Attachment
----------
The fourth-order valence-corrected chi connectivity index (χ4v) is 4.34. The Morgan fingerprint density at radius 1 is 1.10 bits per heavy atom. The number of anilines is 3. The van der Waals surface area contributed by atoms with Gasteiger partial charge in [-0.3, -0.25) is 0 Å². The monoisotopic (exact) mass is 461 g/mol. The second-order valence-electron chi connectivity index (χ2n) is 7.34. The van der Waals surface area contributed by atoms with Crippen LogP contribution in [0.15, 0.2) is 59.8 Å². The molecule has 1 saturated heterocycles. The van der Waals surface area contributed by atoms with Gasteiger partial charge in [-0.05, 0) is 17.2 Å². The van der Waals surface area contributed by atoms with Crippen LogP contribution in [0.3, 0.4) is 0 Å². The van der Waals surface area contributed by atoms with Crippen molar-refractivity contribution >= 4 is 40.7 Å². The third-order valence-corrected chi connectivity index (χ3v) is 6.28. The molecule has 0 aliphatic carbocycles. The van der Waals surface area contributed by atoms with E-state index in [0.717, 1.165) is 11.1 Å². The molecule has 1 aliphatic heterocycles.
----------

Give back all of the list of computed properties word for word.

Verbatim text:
The fourth-order valence-corrected chi connectivity index (χ4v) is 4.34. The Morgan fingerprint density at radius 1 is 1.10 bits per heavy atom. The number of anilines is 3. The van der Waals surface area contributed by atoms with Gasteiger partial charge in [-0.3, -0.25) is 0 Å². The monoisotopic (exact) mass is 461 g/mol. The second-order valence-electron chi connectivity index (χ2n) is 7.34. The van der Waals surface area contributed by atoms with Crippen LogP contribution in [0.15, 0.2) is 59.8 Å². The molecule has 1 saturated heterocycles. The van der Waals surface area contributed by atoms with Gasteiger partial charge in [-0.05, 0) is 17.2 Å². The van der Waals surface area contributed by atoms with Crippen LogP contribution in [0.3, 0.4) is 0 Å². The van der Waals surface area contributed by atoms with Crippen molar-refractivity contribution >= 4 is 40.7 Å². The third-order valence-corrected chi connectivity index (χ3v) is 6.28. The molecule has 0 aliphatic carbocycles. The van der Waals surface area contributed by atoms with E-state index in [0.717, 1.165) is 11.1 Å². The molecule has 1 aliphatic heterocycles.